By: Randy Dotinga

Tensions Rise In San Diego

by Randy Dotinga

A squabble in front of the San Diego Union-Tribune’s main office ended
in the arrest of a union president and growing tension over labor
relations at Southern California’s second-largest newspaper.

Meanwhile, the Union-Tribune chapter of the Graphic Communications
International Union has launched its second advertising campaign aimed
at persuading readers to cancel their subscriptions. The newspaper’s
pressmen have been working without a contract since 1992.

The 120-member GCIU chapter is one of only two unions left at the
Union-Tribune; the other, the Teamsters, represents about 50 truck

In a series of employee-supported actions, three unions at the newspaper
have been disbanded over the past several years. The largest, the local
chapter of the Newspaper Guild-CWA, vanished after a bitterly contested decertification vote in 1998.

The 406-378 vote was a serious blow to the Newspaper Guild. Since 1976,
no union chapter of a major newspaper had held a vote on whether to
dissolve itself.

Critics said the San Diego chapter was unnecessary, costly and an
impediment to merit raises.

The citizen’s arrest of GCIU chapter president Jack Finneran came on
Thursday morning, a day after the newspaper fired him from his job as a
pressman. The reasons for the firing have not been disclosed.

Finneran said he was passing out fliers outside the Union-Tribune building
with Jeff Alger, a union secretary-treasurer who had been suspended.
Security officers asked the two to leave, and they refused, Finneran said.

‘We explained that this was a concerted union activity, and we had the
right to be there,’ he said. The newspaper then called the San Diego
Police Department, and a company representative issued a citizen’s

Officers arrived and cited Finneran for trespassing. He then left. Alger
agreed to leave and was not cited.

Union-Tribune officials declined to comment about the incident.

The newspaper ran a brief item about the confrontation the next day in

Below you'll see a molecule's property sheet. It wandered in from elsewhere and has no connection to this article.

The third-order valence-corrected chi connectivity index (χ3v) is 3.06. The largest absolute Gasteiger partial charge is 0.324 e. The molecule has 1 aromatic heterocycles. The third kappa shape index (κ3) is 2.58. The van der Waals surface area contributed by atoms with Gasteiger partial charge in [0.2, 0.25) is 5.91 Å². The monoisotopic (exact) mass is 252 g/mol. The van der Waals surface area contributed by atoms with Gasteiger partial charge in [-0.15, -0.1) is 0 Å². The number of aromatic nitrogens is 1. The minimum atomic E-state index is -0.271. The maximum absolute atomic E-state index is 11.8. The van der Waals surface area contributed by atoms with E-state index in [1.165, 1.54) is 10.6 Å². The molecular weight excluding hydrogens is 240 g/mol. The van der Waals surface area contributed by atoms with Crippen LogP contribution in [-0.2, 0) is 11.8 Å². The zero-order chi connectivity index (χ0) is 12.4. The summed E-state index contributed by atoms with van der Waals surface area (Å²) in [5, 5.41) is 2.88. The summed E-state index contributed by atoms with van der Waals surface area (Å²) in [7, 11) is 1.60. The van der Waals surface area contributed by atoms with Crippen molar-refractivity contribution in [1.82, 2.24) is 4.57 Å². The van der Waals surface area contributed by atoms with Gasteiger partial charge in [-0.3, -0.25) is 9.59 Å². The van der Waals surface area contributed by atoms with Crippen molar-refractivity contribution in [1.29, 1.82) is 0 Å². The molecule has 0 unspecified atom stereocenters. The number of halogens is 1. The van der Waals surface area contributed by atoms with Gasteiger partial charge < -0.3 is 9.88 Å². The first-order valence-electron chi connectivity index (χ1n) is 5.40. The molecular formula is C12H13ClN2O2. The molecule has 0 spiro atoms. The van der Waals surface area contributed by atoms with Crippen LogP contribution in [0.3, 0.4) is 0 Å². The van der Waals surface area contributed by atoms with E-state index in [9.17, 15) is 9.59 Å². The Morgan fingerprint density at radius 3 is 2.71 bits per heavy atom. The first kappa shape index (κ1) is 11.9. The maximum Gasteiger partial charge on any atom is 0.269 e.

the business section. The article described what happened but did not
include quotes from management or union officials.

Current and former union officials say they have long passed out fliers
in front of the building in an area near the employees’ entrance and
parking lot. That is where Finneran stood, they said.

‘It’s always been a speaker’s corner, although we usually don’t speak,’
said education reporter Lisa Petrillo, former president of the San Diego
Newspaper Guild. ‘It’s a congenial place. People come out and have a
cigarette and wait for rides.’

Finneran said he would challenge both his firing and the trespassing

The arrest of Finneran was a major topic in the newsroom on Thursday.
Many reporters and editors saw the police cars as they arrived at work.

Several of the Union-Tribune’s most high-profile reporters have been
hired over the past two years. That means a significant segment of the
newsroom staff has never known life under a union at the newspaper.

But supporters of the Newspaper Guild-CWA remain and continue to speak
their minds. Business reporter Craig D. Rose, former president of the
local guild chapter, was furious about the arrest of Finneran.

‘We saw it as an attempt to suppress someone’s First Amendment rights,’
Rose said. ‘How can a union conduct its business if it can’t go onto the
property of the company?’

Relations between the GCIU and the newspaper have been tattered for years.
Finneran said disputes center on pay and benefits.

Experienced pressmen make $21 an hour, a pay rate that hasn’t changed since
1991, Finneran said. The pressmen also pay significantly more in health
insurance than other workers at the newspaper, he said.

Company officials were not immediately available to confirm that.

On Aug. 7, the union launched a new advertising campaign on radio stations
and a local cable television system. The union spent about $20,000 on
another campaign last year.

In a new television ad, union members complain about their pay and health
benefits and ask readers to cancel subscriptions. ‘Something still stinks
at the Union-Tribune,’ the ad says.

The ad contends that 25,000 people have canceled their subscriptions already.

The Union-Tribune has a daily circulation of 376,604, according to the 2000
Editor & Publisher International Year Book. It is the nation’s 20th largest newspaper.

When circulation dipped slightly last year, newspaper management said it
reflected a national decline in Sunday subscription rates.


Randy Dotinga is a free-lance writer based in San Diego. He writes
frequently for E&P Online.

(c) Copyright 2000, Editor & Publisher

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